With debt deal in hand, when does Geithner quit?

With the deal to raise the debt limit successfully reaching the finish line on Tuesday, speculation reemerged that Treasury Secretary Tim Geithner would soon announce his departure.

Treasury confirmed in June that Geithner was considering resigning once the debt issue was resolved, and he said in a Tuesday appearance on Good Morning America that "I haven't made that decision yet."

Although it is unclear when Geithner plans to leave, many financial industry representatives and analysts said his exit has been expected once the debt-limit fight was resolved. Such a vacancy of a core cabinet position would come at a trying time for the economy and the financial system but would also provide fresh opportunities for President Obama to reinvent his image on the economic front before the 2012 elections.

Given the fragile fiscal and political dynamics, analysts said Obama would need to nominate a successor with seasoned experience who could inspire market confidence and easily attract enough Republican support to clear the Senate, where a number of Obama nominees have been blocked by the GOP.

"With Geithner everyone is expecting something is going to happen now that we have a budget, if he's going to jump it would be soon," said Lawrence Kaplan a lawyer with Paul Hastings. "It is going to have to be someone with really impeccable credentials to keep a firm hand on the tiller, at the same time you want someone who understands what is going on. There is no time for on-the-job training, which could dictate an insider type person, someone who understands the macro-economic policies. But it has to be someone who is respected on both sides of the aisle because we cannot afford a fight over this."

Obama has seemed satisfied with Geithner's leadership and for continuity's sake some expect he would try and convince Geithner to stay. However many have said that if Geithner wants to go, now is the time. With the debt deal done and more budget and tax battles looming, the the long August congressional recess, when Washington slows down, would be an opportune time before Obama's reelection campaign heats up.

There are plenty of reasons why Geithner could be itching to leave. He has said that his son plans to finish his final year of high school in New York and that he might be commuting for a while because of that. But beyond the common justification of wanting to spend more time with family, Geithner has had a long tenure as a regulator dealing firsthand with the financial market meltdown and its aftermath and could be ready for a break. Before he was sworn in as secretary two and half years ago, Geithner had served as the president of the Federal Reserve Bank of New York since 2003. There he had a principal role in orchestrating the rescue of Bear Stearns and the Fed's handling of the 2008 financial crisis.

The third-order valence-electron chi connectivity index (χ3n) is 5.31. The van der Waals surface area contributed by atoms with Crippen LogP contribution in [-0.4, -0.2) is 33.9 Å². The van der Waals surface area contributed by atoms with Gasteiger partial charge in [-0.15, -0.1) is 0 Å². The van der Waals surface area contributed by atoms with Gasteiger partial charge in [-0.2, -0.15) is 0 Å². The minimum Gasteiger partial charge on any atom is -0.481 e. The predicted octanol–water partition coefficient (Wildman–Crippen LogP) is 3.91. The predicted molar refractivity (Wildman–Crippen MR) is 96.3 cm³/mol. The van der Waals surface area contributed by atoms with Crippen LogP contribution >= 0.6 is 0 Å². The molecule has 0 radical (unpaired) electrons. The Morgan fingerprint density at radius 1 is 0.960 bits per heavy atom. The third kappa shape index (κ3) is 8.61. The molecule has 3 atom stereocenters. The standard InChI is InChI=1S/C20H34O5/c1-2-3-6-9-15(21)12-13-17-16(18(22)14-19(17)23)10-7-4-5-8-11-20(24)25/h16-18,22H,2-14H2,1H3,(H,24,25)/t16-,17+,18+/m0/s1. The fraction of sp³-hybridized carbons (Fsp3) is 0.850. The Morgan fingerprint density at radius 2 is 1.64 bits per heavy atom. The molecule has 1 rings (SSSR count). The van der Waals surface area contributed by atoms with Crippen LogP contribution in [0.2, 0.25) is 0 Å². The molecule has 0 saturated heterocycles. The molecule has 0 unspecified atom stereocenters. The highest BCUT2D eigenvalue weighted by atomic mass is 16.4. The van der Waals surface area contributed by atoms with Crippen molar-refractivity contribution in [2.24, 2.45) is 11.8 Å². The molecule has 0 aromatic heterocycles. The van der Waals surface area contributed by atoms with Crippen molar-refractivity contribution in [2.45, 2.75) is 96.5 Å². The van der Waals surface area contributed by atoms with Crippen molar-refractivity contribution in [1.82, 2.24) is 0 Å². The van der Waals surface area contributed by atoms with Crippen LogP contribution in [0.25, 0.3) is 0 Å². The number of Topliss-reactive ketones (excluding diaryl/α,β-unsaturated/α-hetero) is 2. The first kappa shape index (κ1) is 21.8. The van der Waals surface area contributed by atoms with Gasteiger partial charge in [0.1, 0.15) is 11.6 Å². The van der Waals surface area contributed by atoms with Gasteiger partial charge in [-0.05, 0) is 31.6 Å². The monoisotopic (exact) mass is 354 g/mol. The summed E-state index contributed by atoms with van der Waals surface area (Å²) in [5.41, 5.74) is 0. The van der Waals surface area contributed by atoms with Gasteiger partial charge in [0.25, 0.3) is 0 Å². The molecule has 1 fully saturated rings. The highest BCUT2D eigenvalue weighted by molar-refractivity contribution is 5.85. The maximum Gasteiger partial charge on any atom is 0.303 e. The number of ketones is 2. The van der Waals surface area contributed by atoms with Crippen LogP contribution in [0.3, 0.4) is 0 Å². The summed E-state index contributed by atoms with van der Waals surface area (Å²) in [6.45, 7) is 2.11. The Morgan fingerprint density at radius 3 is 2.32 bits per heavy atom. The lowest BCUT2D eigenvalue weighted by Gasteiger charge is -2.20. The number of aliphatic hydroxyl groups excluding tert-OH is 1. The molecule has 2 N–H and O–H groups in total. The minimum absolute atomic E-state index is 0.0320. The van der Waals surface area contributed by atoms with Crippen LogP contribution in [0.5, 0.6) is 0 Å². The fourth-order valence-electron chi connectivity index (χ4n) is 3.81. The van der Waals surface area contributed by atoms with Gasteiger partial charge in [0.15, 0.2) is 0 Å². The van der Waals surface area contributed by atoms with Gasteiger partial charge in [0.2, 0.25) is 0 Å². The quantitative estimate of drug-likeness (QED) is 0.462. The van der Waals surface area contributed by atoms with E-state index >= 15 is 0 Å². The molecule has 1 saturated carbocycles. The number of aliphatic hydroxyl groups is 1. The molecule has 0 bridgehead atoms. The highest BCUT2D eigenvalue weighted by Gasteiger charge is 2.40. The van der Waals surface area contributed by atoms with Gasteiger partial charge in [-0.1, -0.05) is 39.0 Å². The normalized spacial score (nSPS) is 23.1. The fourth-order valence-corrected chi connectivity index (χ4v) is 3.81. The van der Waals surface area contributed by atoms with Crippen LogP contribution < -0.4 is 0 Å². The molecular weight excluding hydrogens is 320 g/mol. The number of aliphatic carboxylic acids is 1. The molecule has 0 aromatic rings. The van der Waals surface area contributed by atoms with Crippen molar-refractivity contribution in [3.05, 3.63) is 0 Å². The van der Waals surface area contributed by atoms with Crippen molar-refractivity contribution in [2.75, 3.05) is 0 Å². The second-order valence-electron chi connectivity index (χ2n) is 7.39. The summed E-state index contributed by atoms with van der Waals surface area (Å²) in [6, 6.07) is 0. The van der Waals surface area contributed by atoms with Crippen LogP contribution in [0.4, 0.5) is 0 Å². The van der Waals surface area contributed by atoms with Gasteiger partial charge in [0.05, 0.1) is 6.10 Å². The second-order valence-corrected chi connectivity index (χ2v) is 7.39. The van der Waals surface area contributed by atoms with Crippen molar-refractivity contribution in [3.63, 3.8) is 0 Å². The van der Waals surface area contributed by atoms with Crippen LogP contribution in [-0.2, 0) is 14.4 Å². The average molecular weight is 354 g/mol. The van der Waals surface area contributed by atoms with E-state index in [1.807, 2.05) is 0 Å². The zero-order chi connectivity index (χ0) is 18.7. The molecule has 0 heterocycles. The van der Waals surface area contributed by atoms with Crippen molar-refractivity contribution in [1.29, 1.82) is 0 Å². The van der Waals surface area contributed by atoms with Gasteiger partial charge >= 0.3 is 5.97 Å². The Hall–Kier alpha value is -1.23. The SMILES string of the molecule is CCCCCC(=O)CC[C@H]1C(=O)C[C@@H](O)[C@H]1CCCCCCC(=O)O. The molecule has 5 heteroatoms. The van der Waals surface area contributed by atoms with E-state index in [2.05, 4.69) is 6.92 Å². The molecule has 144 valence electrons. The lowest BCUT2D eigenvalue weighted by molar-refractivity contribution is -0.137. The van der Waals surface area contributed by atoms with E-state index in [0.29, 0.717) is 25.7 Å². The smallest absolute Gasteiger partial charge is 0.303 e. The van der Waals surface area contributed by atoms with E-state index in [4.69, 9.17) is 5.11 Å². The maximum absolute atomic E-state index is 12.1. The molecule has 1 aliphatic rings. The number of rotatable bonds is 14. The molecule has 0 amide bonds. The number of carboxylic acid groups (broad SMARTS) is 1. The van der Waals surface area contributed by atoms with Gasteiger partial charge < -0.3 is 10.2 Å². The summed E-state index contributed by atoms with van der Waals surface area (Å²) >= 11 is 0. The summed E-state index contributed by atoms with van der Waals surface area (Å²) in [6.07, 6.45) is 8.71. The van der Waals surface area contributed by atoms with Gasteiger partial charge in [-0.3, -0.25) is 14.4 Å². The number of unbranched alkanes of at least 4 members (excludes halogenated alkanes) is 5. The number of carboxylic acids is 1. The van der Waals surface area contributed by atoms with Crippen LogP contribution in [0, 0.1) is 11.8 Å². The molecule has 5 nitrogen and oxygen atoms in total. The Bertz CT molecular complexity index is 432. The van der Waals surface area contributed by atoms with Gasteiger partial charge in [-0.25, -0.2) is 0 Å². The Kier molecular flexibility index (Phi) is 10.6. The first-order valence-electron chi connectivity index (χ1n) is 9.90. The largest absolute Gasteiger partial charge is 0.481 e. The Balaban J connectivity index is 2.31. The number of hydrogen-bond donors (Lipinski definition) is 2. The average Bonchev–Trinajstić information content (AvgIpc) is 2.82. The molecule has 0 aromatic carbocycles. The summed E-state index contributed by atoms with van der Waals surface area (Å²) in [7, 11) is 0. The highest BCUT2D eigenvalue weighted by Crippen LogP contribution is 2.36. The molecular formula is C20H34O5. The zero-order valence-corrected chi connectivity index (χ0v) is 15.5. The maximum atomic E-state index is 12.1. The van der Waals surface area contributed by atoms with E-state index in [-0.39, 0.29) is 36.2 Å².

Even if Geithner is ready to bolt he might feel compelled to stay until a successor can be put into place, given the fragility of the economy and so much unfinished business.

"With the current environment and the current agenda there is so much going on-obviously Treasury has a new role with so many responsibilities as the head of the Financial Stability Oversight Council-I would be very surprised if he wanted to hand that to a caretaker," said Brian Gardner, an analyst with Keefe, Bruyette & Woods. "The administration has to deal with tax reform and when you get into tax policy it has an impact on the mortgage market and the housing market. I would assume he would stay on until a successor was confirmed."

But a change in direction might be just the message Obama wants to send politically to position himself as a centrist, others speculated. A Wall Street type, some argued, could help bridge the divide with the financial industry, which is bitter over the onslaught of hundreds of regulations from the Dodd-Frank financial reform law.

"There have been so many battles with the administration on most of these issues so my guess is that at this point President Obama would pick a replacement who is very Wall Street friendly and probably looking to water down as many of the key provisions of Dodd-Frank that are still up in the air as much as possible," said Dean Baker, a co-director with the Center for Economic and Policy Study.

"It is clear he wants to be friendly to Wall Street and business in general … so that he gets substantial campaign contributions so he can run a solid race. So I don't think he's going to pick anyone who would upset the apple cart."

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